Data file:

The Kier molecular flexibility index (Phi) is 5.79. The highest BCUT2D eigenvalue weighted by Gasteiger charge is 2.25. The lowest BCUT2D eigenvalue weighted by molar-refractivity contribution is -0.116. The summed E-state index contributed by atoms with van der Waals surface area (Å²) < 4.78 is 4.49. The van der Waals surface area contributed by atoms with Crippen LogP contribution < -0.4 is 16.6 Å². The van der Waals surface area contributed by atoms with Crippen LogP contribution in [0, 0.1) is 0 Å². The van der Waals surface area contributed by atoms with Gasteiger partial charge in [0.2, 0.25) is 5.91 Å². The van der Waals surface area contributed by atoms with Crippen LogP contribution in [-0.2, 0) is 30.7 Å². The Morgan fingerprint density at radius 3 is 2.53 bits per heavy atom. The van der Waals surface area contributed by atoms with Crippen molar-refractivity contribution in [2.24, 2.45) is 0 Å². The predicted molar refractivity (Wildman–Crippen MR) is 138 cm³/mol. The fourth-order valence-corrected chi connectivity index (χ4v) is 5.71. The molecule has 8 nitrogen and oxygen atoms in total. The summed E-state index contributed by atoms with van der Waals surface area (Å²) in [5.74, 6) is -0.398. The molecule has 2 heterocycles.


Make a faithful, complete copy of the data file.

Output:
The Kier molecular flexibility index (Phi) is 5.79. The highest BCUT2D eigenvalue weighted by Gasteiger charge is 2.25. The lowest BCUT2D eigenvalue weighted by molar-refractivity contribution is -0.116. The summed E-state index contributed by atoms with van der Waals surface area (Å²) < 4.78 is 4.49. The van der Waals surface area contributed by atoms with Crippen LogP contribution < -0.4 is 16.6 Å². The van der Waals surface area contributed by atoms with Crippen LogP contribution in [0, 0.1) is 0 Å². The van der Waals surface area contributed by atoms with Gasteiger partial charge in [0.2, 0.25) is 5.91 Å². The van der Waals surface area contributed by atoms with Crippen LogP contribution in [-0.2, 0) is 30.7 Å². The Morgan fingerprint density at radius 3 is 2.53 bits per heavy atom. The van der Waals surface area contributed by atoms with Crippen molar-refractivity contribution in [2.24, 2.45) is 0 Å². The predicted molar refractivity (Wildman–Crippen MR) is 138 cm³/mol. The fourth-order valence-corrected chi connectivity index (χ4v) is 5.71. The molecule has 8 nitrogen and oxygen atoms in total. The summed E-state index contributed by atoms with van der Waals surface area (Å²) in [5.74, 6) is -0.398. The molecule has 2 heterocycles.